Take It or Leave It: Whether to Take a Contract Job and How to Quit One

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Jun 2, 2023 8 min read

Are you confused about whether you can quit your contract job? The good news is, in most cases, you can.

Even under the best circumstances, resigning from a job can be anxiety-inducing. That stress can be even worse if you leave a temporary or contract position.

If you have to leave your contract job before the duration of your service is up, there are a few things you need to consider. You want to come across as professional to secure a reference and don’t need to leave a gap in your resume.

In this article, we:

  • Discuss what a contract job is.
  • Answer the most common questions about contract jobs.
  • Look at whether you can quit your contract job.
  • Cover the best steps to resign from a contract job.

Sometimes leaving a job is the best way to advance your career. If you’re considering a job transition, use our career counselling service to prepare for your next interview or any other career choices.

We’ve helped thousands of people succeed in their job search, prep for interviews, negotiate the details of their contracts, and otherwise hit their career targets. Get in touch with us to do a deep dive on how to succeed in interviews or if you're curious about other ways to navigate your career path better.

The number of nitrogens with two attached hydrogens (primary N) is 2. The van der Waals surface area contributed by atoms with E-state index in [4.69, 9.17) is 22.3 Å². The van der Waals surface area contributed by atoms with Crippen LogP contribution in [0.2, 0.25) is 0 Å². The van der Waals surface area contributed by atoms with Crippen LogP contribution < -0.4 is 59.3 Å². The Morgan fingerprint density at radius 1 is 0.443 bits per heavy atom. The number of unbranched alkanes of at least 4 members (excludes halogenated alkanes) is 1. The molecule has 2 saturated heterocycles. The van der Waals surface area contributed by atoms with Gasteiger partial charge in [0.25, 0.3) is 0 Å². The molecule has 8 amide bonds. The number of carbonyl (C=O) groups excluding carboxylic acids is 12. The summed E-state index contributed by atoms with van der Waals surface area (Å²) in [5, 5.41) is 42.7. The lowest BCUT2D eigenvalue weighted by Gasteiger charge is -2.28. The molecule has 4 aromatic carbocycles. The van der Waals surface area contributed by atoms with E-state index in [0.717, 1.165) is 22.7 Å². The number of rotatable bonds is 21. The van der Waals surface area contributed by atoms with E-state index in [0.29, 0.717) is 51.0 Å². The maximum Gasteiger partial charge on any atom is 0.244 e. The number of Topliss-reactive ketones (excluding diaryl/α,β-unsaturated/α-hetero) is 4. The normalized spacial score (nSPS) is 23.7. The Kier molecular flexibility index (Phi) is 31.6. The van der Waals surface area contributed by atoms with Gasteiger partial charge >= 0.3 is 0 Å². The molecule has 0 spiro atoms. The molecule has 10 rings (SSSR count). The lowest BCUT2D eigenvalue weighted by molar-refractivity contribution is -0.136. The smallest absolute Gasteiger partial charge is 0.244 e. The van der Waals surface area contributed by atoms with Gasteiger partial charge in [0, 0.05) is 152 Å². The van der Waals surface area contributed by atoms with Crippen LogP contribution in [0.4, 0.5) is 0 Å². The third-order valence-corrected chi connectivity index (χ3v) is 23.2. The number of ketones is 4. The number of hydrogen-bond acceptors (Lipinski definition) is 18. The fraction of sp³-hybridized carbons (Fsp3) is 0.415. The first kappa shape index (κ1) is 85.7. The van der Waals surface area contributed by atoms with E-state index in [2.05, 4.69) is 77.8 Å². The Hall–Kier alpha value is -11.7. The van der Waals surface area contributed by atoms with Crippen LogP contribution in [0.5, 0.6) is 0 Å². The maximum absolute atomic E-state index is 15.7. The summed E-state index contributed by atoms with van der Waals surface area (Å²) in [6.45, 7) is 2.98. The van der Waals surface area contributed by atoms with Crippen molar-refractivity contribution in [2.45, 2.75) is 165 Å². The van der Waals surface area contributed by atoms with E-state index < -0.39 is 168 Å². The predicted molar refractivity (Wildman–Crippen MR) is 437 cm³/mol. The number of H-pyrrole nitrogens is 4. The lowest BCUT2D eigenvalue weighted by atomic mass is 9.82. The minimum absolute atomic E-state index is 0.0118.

What is a contract job?

There are two main types of contract jobs. You may get hired through a staffing company or as a self-employed or independent contractor.

In either case, you’re employed for a specified time or for a project decided in advance. Contract employees usually sign paperwork – their contract - that lays out what they’ll be paid, their duties, and of course, the expected date or project goal that ends the contract.